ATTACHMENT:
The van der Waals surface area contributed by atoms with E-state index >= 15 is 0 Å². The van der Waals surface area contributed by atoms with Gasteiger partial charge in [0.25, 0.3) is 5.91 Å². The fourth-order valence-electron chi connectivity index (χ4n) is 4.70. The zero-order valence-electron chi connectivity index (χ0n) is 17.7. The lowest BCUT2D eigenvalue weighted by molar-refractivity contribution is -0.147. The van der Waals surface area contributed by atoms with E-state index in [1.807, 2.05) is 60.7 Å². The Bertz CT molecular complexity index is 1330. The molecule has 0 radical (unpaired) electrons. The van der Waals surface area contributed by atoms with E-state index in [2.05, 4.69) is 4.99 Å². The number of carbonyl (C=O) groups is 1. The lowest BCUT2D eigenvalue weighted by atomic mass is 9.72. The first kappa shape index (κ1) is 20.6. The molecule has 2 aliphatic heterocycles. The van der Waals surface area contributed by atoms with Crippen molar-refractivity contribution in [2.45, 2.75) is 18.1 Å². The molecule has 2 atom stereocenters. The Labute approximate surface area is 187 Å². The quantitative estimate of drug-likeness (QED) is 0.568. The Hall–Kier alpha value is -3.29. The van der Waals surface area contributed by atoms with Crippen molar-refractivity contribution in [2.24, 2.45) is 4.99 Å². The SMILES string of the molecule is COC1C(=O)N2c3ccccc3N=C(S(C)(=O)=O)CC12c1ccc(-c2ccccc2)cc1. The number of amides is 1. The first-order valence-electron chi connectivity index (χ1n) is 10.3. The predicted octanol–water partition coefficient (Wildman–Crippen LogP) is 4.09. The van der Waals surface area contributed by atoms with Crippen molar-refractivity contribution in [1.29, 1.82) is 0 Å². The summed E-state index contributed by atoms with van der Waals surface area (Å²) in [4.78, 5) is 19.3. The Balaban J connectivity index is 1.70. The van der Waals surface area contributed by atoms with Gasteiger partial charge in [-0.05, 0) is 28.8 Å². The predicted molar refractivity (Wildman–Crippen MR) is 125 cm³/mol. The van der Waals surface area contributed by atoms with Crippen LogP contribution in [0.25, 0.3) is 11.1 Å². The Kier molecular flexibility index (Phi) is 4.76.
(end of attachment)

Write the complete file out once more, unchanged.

The van der Waals surface area contributed by atoms with E-state index >= 15 is 0 Å². The van der Waals surface area contributed by atoms with Gasteiger partial charge in [0.25, 0.3) is 5.91 Å². The fourth-order valence-electron chi connectivity index (χ4n) is 4.70. The zero-order valence-electron chi connectivity index (χ0n) is 17.7. The lowest BCUT2D eigenvalue weighted by molar-refractivity contribution is -0.147. The van der Waals surface area contributed by atoms with E-state index in [1.807, 2.05) is 60.7 Å². The Bertz CT molecular complexity index is 1330. The molecule has 0 radical (unpaired) electrons. The van der Waals surface area contributed by atoms with E-state index in [2.05, 4.69) is 4.99 Å². The number of carbonyl (C=O) groups is 1. The lowest BCUT2D eigenvalue weighted by atomic mass is 9.72. The first kappa shape index (κ1) is 20.6. The molecule has 2 aliphatic heterocycles. The van der Waals surface area contributed by atoms with Crippen molar-refractivity contribution in [2.45, 2.75) is 18.1 Å². The molecule has 2 atom stereocenters. The Labute approximate surface area is 187 Å². The quantitative estimate of drug-likeness (QED) is 0.568. The Hall–Kier alpha value is -3.29. The van der Waals surface area contributed by atoms with Crippen molar-refractivity contribution in [2.24, 2.45) is 4.99 Å². The SMILES string of the molecule is COC1C(=O)N2c3ccccc3N=C(S(C)(=O)=O)CC12c1ccc(-c2ccccc2)cc1. The number of amides is 1. The first-order valence-electron chi connectivity index (χ1n) is 10.3. The predicted octanol–water partition coefficient (Wildman–Crippen LogP) is 4.09. The van der Waals surface area contributed by atoms with Crippen molar-refractivity contribution in [1.29, 1.82) is 0 Å². The summed E-state index contributed by atoms with van der Waals surface area (Å²) in [4.78, 5) is 19.3. The Balaban J connectivity index is 1.70. The van der Waals surface area contributed by atoms with Gasteiger partial charge in [-0.05, 0) is 28.8 Å². The predicted molar refractivity (Wildman–Crippen MR) is 125 cm³/mol. The van der Waals surface area contributed by atoms with Crippen LogP contribution in [0.25, 0.3) is 11.1 Å². The Kier molecular flexibility index (Phi) is 4.76.